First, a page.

Of course it’s not just some single university out in WA. The University of Sydney’s Vice Chancellor, another top uni bureaucrat forced to scrape by on a seven figure, taxpayer-provided salary, managed to get rid of a distinguished academic, Barry Spurr, late last year after his private email account had been hacked and some offensive language disclosed. Really? This is a university? Of course, when it’s got to do with people trying to shut down debate over Israel – as in people who come in and shout down a former commander of British forces in Afghanistan who was defending Israel – well, nothing much happens on that front. We’ll have a Yes, Minister style committee to look into this, shall we?

Look, Australian universities unsurprisingly lean left, a long way left. All the pious talk of ‘diversity’ on campuses always pertains to sexual orientation, to women being oppressed by men, and so on. It never focuses on the fact that many students never get exposed to professors with right of centre views. In the hard sciences this doesn’t matter, so much. In the arts and social sciences it does. I am against any and all affirmative action type programs. But if we must have these things, the one of most importance would be to insist on a few conservatives being hired. Otherwise you get this closed, lefty attitude pervading universities.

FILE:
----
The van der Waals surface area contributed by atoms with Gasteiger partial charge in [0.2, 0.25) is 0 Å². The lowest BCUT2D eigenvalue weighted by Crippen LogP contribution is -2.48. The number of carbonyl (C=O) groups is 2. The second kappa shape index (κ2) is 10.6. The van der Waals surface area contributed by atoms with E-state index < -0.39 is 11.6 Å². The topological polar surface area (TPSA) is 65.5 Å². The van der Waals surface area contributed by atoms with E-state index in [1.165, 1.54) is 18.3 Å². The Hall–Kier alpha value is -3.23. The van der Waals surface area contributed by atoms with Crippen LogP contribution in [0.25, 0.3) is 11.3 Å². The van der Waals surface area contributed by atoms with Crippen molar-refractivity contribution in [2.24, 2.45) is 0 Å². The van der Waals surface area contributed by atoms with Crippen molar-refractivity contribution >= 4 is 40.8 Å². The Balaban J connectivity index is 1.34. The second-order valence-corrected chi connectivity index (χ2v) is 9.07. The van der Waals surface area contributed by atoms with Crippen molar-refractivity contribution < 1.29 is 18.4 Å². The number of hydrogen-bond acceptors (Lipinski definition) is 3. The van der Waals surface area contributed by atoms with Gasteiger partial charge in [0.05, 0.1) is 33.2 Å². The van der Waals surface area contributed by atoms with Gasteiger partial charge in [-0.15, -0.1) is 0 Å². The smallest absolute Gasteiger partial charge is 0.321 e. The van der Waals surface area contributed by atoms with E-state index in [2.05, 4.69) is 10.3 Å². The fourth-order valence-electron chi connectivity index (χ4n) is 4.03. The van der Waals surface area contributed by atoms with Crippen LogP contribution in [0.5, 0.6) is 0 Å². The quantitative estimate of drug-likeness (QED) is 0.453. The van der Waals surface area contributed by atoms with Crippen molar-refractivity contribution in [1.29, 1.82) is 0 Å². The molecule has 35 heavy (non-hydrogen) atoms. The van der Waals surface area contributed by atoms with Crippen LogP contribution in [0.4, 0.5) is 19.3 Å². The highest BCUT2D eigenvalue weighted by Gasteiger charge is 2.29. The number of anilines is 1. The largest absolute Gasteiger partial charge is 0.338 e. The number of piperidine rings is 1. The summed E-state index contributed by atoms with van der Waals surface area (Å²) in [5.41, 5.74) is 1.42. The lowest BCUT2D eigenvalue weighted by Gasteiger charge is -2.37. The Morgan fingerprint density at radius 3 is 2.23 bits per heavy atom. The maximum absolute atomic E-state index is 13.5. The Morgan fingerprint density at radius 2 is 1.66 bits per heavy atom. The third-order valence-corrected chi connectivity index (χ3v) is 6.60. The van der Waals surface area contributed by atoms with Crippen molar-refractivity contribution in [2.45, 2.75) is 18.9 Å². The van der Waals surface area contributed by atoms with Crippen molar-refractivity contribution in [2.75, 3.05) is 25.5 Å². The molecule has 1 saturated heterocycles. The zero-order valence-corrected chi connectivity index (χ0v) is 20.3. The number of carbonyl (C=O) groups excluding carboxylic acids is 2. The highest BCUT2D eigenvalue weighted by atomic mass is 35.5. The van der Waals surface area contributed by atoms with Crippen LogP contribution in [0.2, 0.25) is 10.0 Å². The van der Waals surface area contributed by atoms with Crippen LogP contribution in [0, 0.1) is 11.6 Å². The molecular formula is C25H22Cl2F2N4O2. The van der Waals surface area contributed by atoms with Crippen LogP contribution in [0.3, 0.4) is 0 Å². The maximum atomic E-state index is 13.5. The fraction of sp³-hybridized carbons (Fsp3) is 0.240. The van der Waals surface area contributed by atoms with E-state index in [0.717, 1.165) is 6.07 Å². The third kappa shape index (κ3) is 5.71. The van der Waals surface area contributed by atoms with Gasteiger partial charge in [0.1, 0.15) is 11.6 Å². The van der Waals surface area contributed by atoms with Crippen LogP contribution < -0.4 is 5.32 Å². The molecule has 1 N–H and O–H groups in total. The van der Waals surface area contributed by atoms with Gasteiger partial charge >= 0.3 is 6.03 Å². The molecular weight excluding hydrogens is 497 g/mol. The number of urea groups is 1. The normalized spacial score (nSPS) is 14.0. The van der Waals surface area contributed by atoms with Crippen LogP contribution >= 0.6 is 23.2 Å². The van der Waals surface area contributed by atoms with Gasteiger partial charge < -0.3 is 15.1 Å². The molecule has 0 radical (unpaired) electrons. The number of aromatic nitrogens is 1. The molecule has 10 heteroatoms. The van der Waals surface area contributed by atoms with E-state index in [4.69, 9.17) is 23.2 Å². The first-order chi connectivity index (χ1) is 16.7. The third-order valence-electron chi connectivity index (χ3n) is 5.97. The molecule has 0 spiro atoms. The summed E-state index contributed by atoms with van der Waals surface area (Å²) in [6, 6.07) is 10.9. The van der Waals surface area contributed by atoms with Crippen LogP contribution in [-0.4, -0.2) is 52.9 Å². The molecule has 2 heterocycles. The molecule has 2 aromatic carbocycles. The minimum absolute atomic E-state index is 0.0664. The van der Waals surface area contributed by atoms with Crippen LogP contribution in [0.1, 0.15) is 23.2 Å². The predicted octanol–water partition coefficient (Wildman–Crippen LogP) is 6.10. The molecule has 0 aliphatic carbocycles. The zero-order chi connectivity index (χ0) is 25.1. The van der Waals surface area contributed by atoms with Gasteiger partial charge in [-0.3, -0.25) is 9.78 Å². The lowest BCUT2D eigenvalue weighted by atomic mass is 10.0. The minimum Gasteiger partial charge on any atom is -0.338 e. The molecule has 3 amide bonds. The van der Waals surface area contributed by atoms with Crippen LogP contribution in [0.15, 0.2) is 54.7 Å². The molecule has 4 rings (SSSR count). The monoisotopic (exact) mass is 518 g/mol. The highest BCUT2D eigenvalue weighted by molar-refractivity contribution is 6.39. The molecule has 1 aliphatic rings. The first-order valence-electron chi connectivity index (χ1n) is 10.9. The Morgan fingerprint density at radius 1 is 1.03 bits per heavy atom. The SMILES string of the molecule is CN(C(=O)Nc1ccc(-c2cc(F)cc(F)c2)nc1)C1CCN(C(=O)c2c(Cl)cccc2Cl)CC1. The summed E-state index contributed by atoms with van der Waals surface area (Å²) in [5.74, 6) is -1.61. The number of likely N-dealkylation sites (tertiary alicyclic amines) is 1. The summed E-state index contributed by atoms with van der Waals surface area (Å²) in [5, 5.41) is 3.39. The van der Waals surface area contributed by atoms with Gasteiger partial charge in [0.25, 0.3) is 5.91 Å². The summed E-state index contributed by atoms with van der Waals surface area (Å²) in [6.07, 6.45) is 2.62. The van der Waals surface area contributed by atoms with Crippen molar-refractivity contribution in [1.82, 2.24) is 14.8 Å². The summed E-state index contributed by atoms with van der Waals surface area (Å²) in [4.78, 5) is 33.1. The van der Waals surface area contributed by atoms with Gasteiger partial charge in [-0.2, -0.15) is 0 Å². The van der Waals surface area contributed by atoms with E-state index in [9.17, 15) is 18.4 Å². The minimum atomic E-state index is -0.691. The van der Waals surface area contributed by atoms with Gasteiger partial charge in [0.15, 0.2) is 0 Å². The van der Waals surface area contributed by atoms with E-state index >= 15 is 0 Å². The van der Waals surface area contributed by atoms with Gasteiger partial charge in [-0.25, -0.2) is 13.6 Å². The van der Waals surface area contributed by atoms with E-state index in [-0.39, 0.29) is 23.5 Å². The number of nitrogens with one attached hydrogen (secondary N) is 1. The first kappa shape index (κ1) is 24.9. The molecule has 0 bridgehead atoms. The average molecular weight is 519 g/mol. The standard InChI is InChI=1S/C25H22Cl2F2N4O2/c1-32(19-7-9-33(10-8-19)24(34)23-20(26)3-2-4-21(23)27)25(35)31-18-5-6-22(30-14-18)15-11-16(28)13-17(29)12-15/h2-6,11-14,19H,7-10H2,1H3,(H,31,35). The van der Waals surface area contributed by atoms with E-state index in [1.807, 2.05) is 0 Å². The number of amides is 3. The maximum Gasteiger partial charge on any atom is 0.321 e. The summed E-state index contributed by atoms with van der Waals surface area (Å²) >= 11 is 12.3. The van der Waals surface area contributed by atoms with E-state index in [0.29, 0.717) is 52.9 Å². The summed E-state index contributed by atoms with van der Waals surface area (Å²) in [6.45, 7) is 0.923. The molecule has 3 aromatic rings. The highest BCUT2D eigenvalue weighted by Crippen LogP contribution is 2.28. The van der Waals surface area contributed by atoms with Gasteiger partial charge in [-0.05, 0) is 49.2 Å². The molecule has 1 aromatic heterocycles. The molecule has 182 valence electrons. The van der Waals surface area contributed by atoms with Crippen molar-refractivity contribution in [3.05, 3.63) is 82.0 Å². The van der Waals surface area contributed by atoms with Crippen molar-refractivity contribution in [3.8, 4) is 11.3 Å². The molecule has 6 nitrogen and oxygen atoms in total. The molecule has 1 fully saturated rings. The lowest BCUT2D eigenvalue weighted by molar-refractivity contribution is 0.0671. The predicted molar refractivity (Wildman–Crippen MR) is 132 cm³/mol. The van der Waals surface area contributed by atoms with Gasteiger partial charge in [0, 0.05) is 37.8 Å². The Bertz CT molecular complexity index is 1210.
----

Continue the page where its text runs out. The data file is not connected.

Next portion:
Don’t believe me? A while back they did a study of Ivy League law professors in the US based on their tax donations to political parties, which is public information in the US. The professors leaned left by more than 5 to 1. And that has been repeated lots of times looking at the top 100 law schools and more, always with the same result. And law schools, in my view, are more balanced than sociology departments, or those of women studies, politics, English – the list goes on.